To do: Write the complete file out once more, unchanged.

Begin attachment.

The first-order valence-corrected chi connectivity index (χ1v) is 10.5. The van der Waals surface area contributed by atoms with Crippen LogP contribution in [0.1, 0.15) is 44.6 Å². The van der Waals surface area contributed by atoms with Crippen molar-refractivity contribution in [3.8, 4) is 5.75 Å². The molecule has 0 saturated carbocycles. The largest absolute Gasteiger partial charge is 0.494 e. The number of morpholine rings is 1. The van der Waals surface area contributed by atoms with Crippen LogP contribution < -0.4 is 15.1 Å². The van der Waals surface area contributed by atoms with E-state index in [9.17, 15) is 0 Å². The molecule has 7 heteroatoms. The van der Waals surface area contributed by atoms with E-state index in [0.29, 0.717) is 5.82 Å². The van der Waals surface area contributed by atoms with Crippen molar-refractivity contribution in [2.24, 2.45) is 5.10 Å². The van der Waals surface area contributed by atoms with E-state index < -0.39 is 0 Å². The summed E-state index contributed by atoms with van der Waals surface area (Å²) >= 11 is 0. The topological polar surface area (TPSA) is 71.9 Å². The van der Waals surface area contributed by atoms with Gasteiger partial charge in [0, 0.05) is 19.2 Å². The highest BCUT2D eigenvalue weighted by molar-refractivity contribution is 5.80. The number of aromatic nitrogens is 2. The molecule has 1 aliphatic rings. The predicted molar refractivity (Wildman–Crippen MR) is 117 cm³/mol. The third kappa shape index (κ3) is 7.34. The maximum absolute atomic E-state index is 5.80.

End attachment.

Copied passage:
The first-order valence-corrected chi connectivity index (χ1v) is 10.5. The van der Waals surface area contributed by atoms with Crippen LogP contribution in [0.1, 0.15) is 44.6 Å². The van der Waals surface area contributed by atoms with Crippen molar-refractivity contribution in [3.8, 4) is 5.75 Å². The molecule has 0 saturated carbocycles. The largest absolute Gasteiger partial charge is 0.494 e. The number of morpholine rings is 1. The van der Waals surface area contributed by atoms with Crippen LogP contribution < -0.4 is 15.1 Å². The van der Waals surface area contributed by atoms with E-state index in [9.17, 15) is 0 Å². The molecule has 7 heteroatoms. The van der Waals surface area contributed by atoms with E-state index in [0.29, 0.717) is 5.82 Å². The van der Waals surface area contributed by atoms with Crippen molar-refractivity contribution in [2.24, 2.45) is 5.10 Å². The van der Waals surface area contributed by atoms with E-state index < -0.39 is 0 Å². The summed E-state index contributed by atoms with van der Waals surface area (Å²) >= 11 is 0. The topological polar surface area (TPSA) is 71.9 Å². The van der Waals surface area contributed by atoms with Gasteiger partial charge in [0, 0.05) is 19.2 Å². The highest BCUT2D eigenvalue weighted by molar-refractivity contribution is 5.80. The number of aromatic nitrogens is 2. The molecule has 1 aliphatic rings. The predicted molar refractivity (Wildman–Crippen MR) is 117 cm³/mol. The third kappa shape index (κ3) is 7.34. The maximum absolute atomic E-state index is 5.80.